Small Business Cybersecurity: Coordinating Federal Resources
60% of Small Businesses Close Within Six Months of a Cyber Attack
“In our Committee’s efforts to spotlight these serious and growing threats, it has been abundantly clear that the federal government needs to step up its game when it comes to protecting the cybersecurity of small businesses and individuals. And, to some extent, federal agencies have begun offering resources directly to small businesses in recent years,” added Chabot.
According to a report from Verizon, 71 percent of cyberattacks occurred in businesses with fewer than 100 employees in 2012.
A DEVASTATING EFFECT ON SMALL BUSINESSES
“When implementing new technologies, small businesses need to fully understand all of the potential security risks created by connecting to the Internet,” said Chuck Romine, Ph.D., Director of the Information Technology Lab at the National Institute of Standards and Technology (NIST). “The risks to systems are so complex and pervasive that one cannot reasonably expect small businesses to be experts in all areas of security, including properly implementing security controls for complex system configurations and assessing security features associated with new and emerging technology. Cybersecurity incidents can have a devastating effect on small businesses—60% of small companies will close within six months following a cyberattack.”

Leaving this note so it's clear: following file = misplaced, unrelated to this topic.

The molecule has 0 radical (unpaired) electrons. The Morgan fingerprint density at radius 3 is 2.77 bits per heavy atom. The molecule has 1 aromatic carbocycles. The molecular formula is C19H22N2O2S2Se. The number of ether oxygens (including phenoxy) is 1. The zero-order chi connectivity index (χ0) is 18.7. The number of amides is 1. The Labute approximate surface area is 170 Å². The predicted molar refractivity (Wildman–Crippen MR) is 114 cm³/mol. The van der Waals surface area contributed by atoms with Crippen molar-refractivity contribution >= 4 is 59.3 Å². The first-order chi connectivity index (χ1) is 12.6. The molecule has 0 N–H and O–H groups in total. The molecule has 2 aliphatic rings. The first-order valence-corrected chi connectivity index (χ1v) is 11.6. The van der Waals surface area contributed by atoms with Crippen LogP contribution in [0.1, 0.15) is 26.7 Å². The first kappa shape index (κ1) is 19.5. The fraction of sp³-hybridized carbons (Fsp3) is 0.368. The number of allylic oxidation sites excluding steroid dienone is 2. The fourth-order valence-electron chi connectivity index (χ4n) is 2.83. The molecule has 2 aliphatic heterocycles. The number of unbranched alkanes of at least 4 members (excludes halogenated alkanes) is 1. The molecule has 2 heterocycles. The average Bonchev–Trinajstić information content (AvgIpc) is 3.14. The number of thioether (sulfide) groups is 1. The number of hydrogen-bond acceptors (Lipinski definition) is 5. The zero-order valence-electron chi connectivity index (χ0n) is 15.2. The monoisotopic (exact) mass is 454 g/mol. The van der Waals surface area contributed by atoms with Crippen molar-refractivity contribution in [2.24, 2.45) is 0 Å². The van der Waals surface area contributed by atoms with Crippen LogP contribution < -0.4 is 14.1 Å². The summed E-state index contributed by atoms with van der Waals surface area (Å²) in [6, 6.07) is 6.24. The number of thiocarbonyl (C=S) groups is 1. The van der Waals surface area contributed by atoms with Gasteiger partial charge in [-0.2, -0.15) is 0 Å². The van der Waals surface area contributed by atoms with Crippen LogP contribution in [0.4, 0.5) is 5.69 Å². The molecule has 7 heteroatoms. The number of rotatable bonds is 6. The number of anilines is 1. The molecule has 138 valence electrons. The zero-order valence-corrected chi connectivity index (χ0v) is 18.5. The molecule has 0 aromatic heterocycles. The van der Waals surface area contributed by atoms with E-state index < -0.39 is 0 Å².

THE FTC WEIGHS IN
“Reports of data breaches affecting millions of American consumers have become commonplace,” testified Maureen K. Ohlhausen, the Acting Chairman of the Federal Trade Commission (FTC). “Data is an increasingly vital asset for every business, including small businesses, and as companies collect more personal information from consumers, the databases they create become more attractive targets for criminals. Hackers and others seek to exploit vulnerabilities, obtain unauthorized access to consumers’ sensitive information, and potentially misuse it in ways that can cause serious harm to consumers and businesses.”
SBDCs CAN HELP
“If a small business has any Fortune 500 companies as customers, they are an even more enticing target,” explained Charles “Tee” Rowe, the President & CEO of America’s Small Business Development Centers (SBDCs). “These secondary attacks are now a regular problem for small business. Small businesses are particularly vulnerable to email attacks mimicking their banks or other trusted institutions and citing an urgent need for account or some other vital information, and often multiple employees have access to that information. Further, business accounts do not enjoy the same protection against loss as consumer accounts—something many small business owners do not discover until it’s too late.”